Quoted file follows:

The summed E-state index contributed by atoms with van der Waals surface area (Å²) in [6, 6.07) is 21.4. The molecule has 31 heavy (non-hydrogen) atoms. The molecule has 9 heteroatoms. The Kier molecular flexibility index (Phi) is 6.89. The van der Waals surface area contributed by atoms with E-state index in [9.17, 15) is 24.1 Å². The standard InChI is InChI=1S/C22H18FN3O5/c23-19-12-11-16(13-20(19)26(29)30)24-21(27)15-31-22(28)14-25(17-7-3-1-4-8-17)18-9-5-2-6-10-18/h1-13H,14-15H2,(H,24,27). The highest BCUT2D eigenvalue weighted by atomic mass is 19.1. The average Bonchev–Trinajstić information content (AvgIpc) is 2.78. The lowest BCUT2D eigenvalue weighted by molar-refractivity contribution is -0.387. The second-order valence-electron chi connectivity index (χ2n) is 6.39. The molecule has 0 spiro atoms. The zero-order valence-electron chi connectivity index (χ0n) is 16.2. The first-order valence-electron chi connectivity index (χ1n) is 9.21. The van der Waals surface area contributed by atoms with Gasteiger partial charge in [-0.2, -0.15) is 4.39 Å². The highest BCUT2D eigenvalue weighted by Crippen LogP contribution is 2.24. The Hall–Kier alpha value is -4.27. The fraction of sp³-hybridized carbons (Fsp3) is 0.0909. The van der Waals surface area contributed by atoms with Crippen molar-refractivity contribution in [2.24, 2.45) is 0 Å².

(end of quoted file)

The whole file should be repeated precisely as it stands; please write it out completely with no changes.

The summed E-state index contributed by atoms with van der Waals surface area (Å²) in [6, 6.07) is 21.4. The molecule has 31 heavy (non-hydrogen) atoms. The molecule has 9 heteroatoms. The Kier molecular flexibility index (Phi) is 6.89. The van der Waals surface area contributed by atoms with E-state index in [9.17, 15) is 24.1 Å². The standard InChI is InChI=1S/C22H18FN3O5/c23-19-12-11-16(13-20(19)26(29)30)24-21(27)15-31-22(28)14-25(17-7-3-1-4-8-17)18-9-5-2-6-10-18/h1-13H,14-15H2,(H,24,27). The highest BCUT2D eigenvalue weighted by atomic mass is 19.1. The average Bonchev–Trinajstić information content (AvgIpc) is 2.78. The lowest BCUT2D eigenvalue weighted by molar-refractivity contribution is -0.387. The second-order valence-electron chi connectivity index (χ2n) is 6.39. The molecule has 0 spiro atoms. The zero-order valence-electron chi connectivity index (χ0n) is 16.2. The first-order valence-electron chi connectivity index (χ1n) is 9.21. The van der Waals surface area contributed by atoms with Gasteiger partial charge in [-0.2, -0.15) is 4.39 Å². The highest BCUT2D eigenvalue weighted by Crippen LogP contribution is 2.24. The Hall–Kier alpha value is -4.27. The fraction of sp³-hybridized carbons (Fsp3) is 0.0909. The van der Waals surface area contributed by atoms with Crippen molar-refractivity contribution in [2.24, 2.45) is 0 Å².